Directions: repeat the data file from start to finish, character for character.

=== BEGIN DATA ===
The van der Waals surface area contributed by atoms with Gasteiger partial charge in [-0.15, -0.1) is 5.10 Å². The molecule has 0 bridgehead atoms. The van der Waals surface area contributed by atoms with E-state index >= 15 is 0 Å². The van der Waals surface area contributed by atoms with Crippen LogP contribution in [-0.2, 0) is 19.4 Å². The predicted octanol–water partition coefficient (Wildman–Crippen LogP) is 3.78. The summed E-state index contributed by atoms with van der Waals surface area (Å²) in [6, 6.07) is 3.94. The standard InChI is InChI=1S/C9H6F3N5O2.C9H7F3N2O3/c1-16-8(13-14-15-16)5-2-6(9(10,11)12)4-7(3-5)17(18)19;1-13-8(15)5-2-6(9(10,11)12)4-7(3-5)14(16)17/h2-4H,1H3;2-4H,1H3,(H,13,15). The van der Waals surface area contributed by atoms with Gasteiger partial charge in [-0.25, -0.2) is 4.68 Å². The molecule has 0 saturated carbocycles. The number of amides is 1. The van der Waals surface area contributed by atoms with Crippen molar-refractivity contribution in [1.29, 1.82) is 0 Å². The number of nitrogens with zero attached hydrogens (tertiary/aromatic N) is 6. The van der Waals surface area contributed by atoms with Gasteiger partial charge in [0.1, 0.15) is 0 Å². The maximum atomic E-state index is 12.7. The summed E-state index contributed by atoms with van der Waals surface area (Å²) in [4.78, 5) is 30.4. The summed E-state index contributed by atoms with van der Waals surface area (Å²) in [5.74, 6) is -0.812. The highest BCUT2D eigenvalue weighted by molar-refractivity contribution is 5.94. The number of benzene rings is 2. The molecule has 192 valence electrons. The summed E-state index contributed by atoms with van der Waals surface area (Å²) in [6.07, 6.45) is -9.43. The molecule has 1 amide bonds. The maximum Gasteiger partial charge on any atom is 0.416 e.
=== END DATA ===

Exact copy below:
The van der Waals surface area contributed by atoms with Gasteiger partial charge in [-0.15, -0.1) is 5.10 Å². The molecule has 0 bridgehead atoms. The van der Waals surface area contributed by atoms with E-state index >= 15 is 0 Å². The van der Waals surface area contributed by atoms with Crippen LogP contribution in [-0.2, 0) is 19.4 Å². The predicted octanol–water partition coefficient (Wildman–Crippen LogP) is 3.78. The summed E-state index contributed by atoms with van der Waals surface area (Å²) in [6, 6.07) is 3.94. The standard InChI is InChI=1S/C9H6F3N5O2.C9H7F3N2O3/c1-16-8(13-14-15-16)5-2-6(9(10,11)12)4-7(3-5)17(18)19;1-13-8(15)5-2-6(9(10,11)12)4-7(3-5)14(16)17/h2-4H,1H3;2-4H,1H3,(H,13,15). The van der Waals surface area contributed by atoms with Gasteiger partial charge in [-0.25, -0.2) is 4.68 Å². The molecule has 0 saturated carbocycles. The number of amides is 1. The van der Waals surface area contributed by atoms with Crippen molar-refractivity contribution in [1.29, 1.82) is 0 Å². The number of nitrogens with zero attached hydrogens (tertiary/aromatic N) is 6. The van der Waals surface area contributed by atoms with Gasteiger partial charge in [0.1, 0.15) is 0 Å². The maximum atomic E-state index is 12.7. The summed E-state index contributed by atoms with van der Waals surface area (Å²) in [4.78, 5) is 30.4. The summed E-state index contributed by atoms with van der Waals surface area (Å²) in [5.74, 6) is -0.812. The highest BCUT2D eigenvalue weighted by molar-refractivity contribution is 5.94. The number of benzene rings is 2. The molecule has 192 valence electrons. The summed E-state index contributed by atoms with van der Waals surface area (Å²) in [6.07, 6.45) is -9.43. The molecule has 1 amide bonds. The maximum Gasteiger partial charge on any atom is 0.416 e.